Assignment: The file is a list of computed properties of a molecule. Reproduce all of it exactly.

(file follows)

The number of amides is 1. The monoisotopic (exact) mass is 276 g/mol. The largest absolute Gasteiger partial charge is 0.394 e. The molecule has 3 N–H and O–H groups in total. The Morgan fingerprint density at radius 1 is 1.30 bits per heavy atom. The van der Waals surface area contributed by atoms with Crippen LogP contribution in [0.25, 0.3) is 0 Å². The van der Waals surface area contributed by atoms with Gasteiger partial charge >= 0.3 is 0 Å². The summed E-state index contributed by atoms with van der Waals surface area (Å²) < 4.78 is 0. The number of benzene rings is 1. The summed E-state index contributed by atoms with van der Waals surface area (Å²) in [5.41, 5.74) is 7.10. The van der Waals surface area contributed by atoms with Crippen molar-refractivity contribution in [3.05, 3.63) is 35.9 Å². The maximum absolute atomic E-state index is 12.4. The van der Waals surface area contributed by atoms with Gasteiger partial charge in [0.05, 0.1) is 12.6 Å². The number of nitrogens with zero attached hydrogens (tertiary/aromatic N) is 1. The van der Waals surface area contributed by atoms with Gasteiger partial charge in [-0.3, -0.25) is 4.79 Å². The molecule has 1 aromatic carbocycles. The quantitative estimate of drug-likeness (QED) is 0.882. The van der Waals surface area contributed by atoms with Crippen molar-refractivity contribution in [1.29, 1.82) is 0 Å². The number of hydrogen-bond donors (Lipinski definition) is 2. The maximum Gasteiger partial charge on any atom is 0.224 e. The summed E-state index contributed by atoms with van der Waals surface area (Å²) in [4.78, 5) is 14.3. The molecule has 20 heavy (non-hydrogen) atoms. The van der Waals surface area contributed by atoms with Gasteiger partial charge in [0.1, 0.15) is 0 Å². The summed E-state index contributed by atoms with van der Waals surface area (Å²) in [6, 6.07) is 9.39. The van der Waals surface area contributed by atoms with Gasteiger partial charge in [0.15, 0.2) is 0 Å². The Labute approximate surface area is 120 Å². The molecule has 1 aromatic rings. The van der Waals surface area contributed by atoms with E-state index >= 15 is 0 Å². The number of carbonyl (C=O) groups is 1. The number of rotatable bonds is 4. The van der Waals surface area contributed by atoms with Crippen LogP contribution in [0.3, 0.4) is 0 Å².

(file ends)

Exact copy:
The number of amides is 1. The monoisotopic (exact) mass is 276 g/mol. The largest absolute Gasteiger partial charge is 0.394 e. The molecule has 3 N–H and O–H groups in total. The Morgan fingerprint density at radius 1 is 1.30 bits per heavy atom. The van der Waals surface area contributed by atoms with Crippen LogP contribution in [0.25, 0.3) is 0 Å². The van der Waals surface area contributed by atoms with Gasteiger partial charge >= 0.3 is 0 Å². The summed E-state index contributed by atoms with van der Waals surface area (Å²) < 4.78 is 0. The number of benzene rings is 1. The summed E-state index contributed by atoms with van der Waals surface area (Å²) in [5.41, 5.74) is 7.10. The van der Waals surface area contributed by atoms with Crippen molar-refractivity contribution in [3.05, 3.63) is 35.9 Å². The maximum absolute atomic E-state index is 12.4. The van der Waals surface area contributed by atoms with Gasteiger partial charge in [0.05, 0.1) is 12.6 Å². The number of nitrogens with zero attached hydrogens (tertiary/aromatic N) is 1. The van der Waals surface area contributed by atoms with Gasteiger partial charge in [-0.3, -0.25) is 4.79 Å². The molecule has 1 aromatic carbocycles. The quantitative estimate of drug-likeness (QED) is 0.882. The van der Waals surface area contributed by atoms with Crippen molar-refractivity contribution in [1.29, 1.82) is 0 Å². The number of hydrogen-bond donors (Lipinski definition) is 2. The maximum Gasteiger partial charge on any atom is 0.224 e. The summed E-state index contributed by atoms with van der Waals surface area (Å²) in [4.78, 5) is 14.3. The molecule has 20 heavy (non-hydrogen) atoms. The van der Waals surface area contributed by atoms with Gasteiger partial charge in [0.1, 0.15) is 0 Å². The summed E-state index contributed by atoms with van der Waals surface area (Å²) in [6, 6.07) is 9.39. The van der Waals surface area contributed by atoms with Gasteiger partial charge in [0.15, 0.2) is 0 Å². The Labute approximate surface area is 120 Å². The molecule has 1 aromatic rings. The van der Waals surface area contributed by atoms with E-state index >= 15 is 0 Å². The number of carbonyl (C=O) groups is 1. The number of rotatable bonds is 4. The van der Waals surface area contributed by atoms with Crippen LogP contribution in [0.3, 0.4) is 0 Å².